import reduxThunk from "redux-thunk";
import groceryReducer from "../reducers/groceryReducer";

import { addGroceryItem, editGroceryItem, fetchGroceries } from "../actions";

const store = createStore(groceryReducer, applyMiddleware(reduxThunk));

describe("Test suite for Groceries", () => {
  test("Fetch grocery list", async () => {
    await store.dispatch(fetchGroceries());

    expect(store.getState()).toEqual({
      "1": {
        name: "Chicken",
        count: "2 lbs",
        aisle: 14,
        showEdit: false,
        id: 1
      }
    });
  });
  test("Adds item to grocery list", async () => {
    await store.dispatch(
      addGroceryItem({
        name: "",
        count: "",
        aisle: "",
        id: 2,
        showEdit: true
      })
    );
    expect(store.getState()).toEqual({
      "1": {
        name: "Chicken",
        count: "2 lbs",
        aisle: 14,
        showEdit: false,
        id: 1
      },
      "2": {
        aisle: "",
        count: "",
        id: 2,
        name: "",
        showEdit: true
      }
    });
  });
  test("Edit existing item in grocery list", async () => {
    await store.dispatch(
      editGroceryItem("2", {
        aisle: 14,
        count: "1",
        id: 2,
        name: "Pizza",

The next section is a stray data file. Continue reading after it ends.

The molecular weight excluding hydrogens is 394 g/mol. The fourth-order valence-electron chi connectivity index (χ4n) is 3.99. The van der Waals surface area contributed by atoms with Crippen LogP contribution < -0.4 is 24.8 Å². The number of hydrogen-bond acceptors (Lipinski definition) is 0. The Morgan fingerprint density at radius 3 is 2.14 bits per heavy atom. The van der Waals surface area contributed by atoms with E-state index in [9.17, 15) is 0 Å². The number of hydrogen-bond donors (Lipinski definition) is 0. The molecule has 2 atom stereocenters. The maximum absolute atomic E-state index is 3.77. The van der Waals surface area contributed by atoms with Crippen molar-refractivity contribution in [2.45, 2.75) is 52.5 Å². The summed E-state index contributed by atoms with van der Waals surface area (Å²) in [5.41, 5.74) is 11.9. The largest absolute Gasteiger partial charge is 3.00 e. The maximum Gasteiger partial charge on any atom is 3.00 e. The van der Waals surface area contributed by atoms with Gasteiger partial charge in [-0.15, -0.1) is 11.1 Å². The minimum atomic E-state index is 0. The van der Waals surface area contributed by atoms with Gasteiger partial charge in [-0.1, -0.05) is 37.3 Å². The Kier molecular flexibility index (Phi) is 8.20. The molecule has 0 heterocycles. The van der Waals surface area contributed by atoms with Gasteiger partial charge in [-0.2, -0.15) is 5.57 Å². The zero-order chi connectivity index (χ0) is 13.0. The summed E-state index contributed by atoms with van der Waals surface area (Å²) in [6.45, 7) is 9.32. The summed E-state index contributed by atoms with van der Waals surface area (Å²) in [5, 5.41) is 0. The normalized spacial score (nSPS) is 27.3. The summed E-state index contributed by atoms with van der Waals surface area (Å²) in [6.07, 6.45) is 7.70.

showEdit: false
      })
    );
    expect(store.getState()).toEqual({
      "1": {
        name: "Chicken",
        count: "2 lbs",
        aisle: 14,
        showEdit: false,
        id: 1
      },
      "2": {
        aisle: 14,
        count: "1",
        id: 2,
        name: "Pizza",
        showEdit: false
      }
    });
  });
  test("Remove existing item fro grocery list", () =>
    expect(true).toEqual(true));
});

Creating our User Interface

The time has come! All of our tests are passing and the data flow is working as expected. We need a way of displaying this data that allows the user to view, add and remove groceries from their list.

We’ll start by changing directories to client/src/index.js and adding the following:

import React from "react";
import ReactDOM from "react-dom";
import { Provider } from "react-redux";
import { createStore, applyMiddleware, compose } from "redux";
import reduxThunk from "redux-thunk";

import App from "./components/App";
import reducers from "./reducers";

const composeEnhancers = window.__REDUX_DEVTOOLS_EXTENSION_COMPOSE__ || compose;

const store = createStore(
  reducers,
  composeEnhancers(applyMiddleware(reduxThunk))
);

ReactDOM.render(
  <Provider store={store}>
    <App />
  </Provider>,
  document.querySelector("#root")
);

What is happening here?

As with all React applications, we render to the root element on the DOM; however, in this case, we need to wrap our application with our Redux store. So, here we are:

  1. Creating the Redux store and adding the reducers that we created as it’s first argument.
  2. Applying middleware to Redux in order to allow us to execute asynchronous functionality and composing that along with Redux’s DevTool extension for development use. Check it out here.
  3. Wrapping our application with Redux’s react provider so that we can utilize the power of Redux in our application!

With our App component wrapped with our data store, we are now able to access the actions and reducers insight our components (with a little configuration of course!).

App Component

The App component is a simple component that will be the home to our layout and container our GroceryList component: